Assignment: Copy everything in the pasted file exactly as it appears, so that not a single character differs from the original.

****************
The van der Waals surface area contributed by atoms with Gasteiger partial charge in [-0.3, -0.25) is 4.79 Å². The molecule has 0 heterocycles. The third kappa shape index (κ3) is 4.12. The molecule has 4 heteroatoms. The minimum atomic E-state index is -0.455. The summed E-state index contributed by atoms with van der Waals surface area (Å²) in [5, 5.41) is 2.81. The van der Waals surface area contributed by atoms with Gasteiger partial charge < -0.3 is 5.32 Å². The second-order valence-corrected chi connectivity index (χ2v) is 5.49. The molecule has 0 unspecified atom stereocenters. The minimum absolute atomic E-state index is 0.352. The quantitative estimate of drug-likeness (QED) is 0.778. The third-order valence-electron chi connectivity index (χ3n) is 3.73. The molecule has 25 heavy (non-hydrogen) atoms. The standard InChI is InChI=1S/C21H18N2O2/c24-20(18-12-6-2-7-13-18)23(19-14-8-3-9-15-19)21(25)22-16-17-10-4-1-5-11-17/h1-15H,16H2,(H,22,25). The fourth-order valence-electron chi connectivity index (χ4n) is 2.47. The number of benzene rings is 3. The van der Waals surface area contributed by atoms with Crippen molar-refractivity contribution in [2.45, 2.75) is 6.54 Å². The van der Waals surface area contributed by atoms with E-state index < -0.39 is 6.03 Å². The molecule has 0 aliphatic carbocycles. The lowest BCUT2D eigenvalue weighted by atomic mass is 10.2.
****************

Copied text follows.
The van der Waals surface area contributed by atoms with Gasteiger partial charge in [-0.3, -0.25) is 4.79 Å². The molecule has 0 heterocycles. The third kappa shape index (κ3) is 4.12. The molecule has 4 heteroatoms. The minimum atomic E-state index is -0.455. The summed E-state index contributed by atoms with van der Waals surface area (Å²) in [5, 5.41) is 2.81. The van der Waals surface area contributed by atoms with Gasteiger partial charge < -0.3 is 5.32 Å². The second-order valence-corrected chi connectivity index (χ2v) is 5.49. The molecule has 0 unspecified atom stereocenters. The minimum absolute atomic E-state index is 0.352. The quantitative estimate of drug-likeness (QED) is 0.778. The third-order valence-electron chi connectivity index (χ3n) is 3.73. The molecule has 25 heavy (non-hydrogen) atoms. The standard InChI is InChI=1S/C21H18N2O2/c24-20(18-12-6-2-7-13-18)23(19-14-8-3-9-15-19)21(25)22-16-17-10-4-1-5-11-17/h1-15H,16H2,(H,22,25). The fourth-order valence-electron chi connectivity index (χ4n) is 2.47. The number of benzene rings is 3. The van der Waals surface area contributed by atoms with Crippen molar-refractivity contribution in [2.45, 2.75) is 6.54 Å². The van der Waals surface area contributed by atoms with E-state index < -0.39 is 6.03 Å². The molecule has 0 aliphatic carbocycles. The lowest BCUT2D eigenvalue weighted by atomic mass is 10.2.